What is it like to try to walk on at a Division I program?
If you have read our FAQ section, you know that we generally do not recommend the walk-on option at U.S. Division I schools for Canadian players. In addition to very long odds of actually making the team, you also have to go through the entire admissions, registration, and visa process without any help from coaches. If your goal is to play college baseball, you will almost always be better off adjusting your expectations at the right time (meaning during your last year of high school) and going for either the Division II/III or the JUCO option. For those who are still not convinced and think they should try anyway, here is a little more detail about the process. Just to be clear, we are only talking about unrecruited walk-ons in this discussion.
Many Division I programs allow walk-ons in the fall, and signing up is generally straightforward. All you have to do is ask one of the coaches. You have to be a student at the school to be allowed to practice, meaning you cannot just go to practice in the hopes of making the team without actually being enrolled in classes. Division I coaches have strict limits on how much they can practice in the fall, but they are allowed to schedule small group sessions in addition to those times. As a walk-on you will not be able to participate in those sessions, so the only time you will have to prove yourself are the official team practices.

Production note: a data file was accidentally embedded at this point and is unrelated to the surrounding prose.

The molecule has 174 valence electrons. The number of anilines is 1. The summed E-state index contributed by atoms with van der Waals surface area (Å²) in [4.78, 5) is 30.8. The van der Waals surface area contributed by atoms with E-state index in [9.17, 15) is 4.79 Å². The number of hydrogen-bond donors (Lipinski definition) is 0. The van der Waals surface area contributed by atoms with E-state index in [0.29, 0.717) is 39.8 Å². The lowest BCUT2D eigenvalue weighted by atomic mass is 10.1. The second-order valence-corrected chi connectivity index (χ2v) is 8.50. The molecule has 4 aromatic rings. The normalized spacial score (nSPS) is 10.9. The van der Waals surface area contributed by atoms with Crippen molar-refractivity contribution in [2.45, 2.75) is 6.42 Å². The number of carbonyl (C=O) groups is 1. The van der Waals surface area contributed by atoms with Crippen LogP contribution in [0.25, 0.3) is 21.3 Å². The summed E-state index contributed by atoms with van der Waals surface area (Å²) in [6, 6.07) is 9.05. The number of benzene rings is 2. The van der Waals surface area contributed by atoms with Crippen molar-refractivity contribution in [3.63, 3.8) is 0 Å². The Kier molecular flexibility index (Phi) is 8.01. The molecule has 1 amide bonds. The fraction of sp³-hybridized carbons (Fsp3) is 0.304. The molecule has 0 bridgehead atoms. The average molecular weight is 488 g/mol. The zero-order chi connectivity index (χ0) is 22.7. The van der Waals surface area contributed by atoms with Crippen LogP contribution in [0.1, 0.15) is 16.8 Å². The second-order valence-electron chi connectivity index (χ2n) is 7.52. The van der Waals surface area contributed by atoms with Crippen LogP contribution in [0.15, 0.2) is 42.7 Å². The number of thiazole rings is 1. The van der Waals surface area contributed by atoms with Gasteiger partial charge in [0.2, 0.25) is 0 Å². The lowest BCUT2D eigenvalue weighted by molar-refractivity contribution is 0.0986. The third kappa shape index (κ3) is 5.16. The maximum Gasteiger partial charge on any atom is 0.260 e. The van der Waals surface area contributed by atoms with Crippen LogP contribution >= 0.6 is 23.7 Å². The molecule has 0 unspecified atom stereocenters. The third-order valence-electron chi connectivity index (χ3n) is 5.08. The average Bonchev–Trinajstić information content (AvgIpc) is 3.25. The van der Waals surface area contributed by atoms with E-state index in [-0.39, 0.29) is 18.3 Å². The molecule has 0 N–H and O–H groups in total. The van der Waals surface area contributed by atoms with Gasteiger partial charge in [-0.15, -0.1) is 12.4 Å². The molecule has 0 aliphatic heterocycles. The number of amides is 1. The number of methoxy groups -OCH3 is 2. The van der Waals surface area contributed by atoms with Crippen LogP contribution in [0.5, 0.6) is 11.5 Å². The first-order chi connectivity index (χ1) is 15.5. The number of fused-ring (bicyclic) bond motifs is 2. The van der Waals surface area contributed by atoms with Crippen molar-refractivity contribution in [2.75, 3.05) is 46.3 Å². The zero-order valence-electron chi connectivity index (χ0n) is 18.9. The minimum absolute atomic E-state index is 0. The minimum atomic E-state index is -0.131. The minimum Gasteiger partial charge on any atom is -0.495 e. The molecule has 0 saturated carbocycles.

Understand that fall practice is also the time when all the scholarship guys are going to be competing for starting spots. Even if you do well, earning a roster spot will not be easy. Coaches spend a lot of time recruiting their scholarship players and do not want to see those efforts wasted. Unless you have a specific tool (e.g. extraordinary speed) that is missing on their roster, it will take much more than a decent showing in the fall to actually make the team.
Unless you really stand out right at the beginning, trying to walk on can also be difficult to handle mentally. From the perspective of the other players, you are either a threat who could cost them their roster spot, or somebody who will not be around for long anyway. None of these is a particularly good position to be in. Even though most players will be respectful enough to not openly show any animosity, there is certainly potential for some uncomfortable situations.
The most important point is that by trying to walk you are likely to end up in a situation where you do not play and waste a year of eligibility. Obviously it is not impossible to make the team, and some unrecruited walk-ons have had great college careers. But considering that the odds are so heavily stacked against you, especially as a Canadian, you are probably better off working hard for a scholarship at a program that is the right fit for you.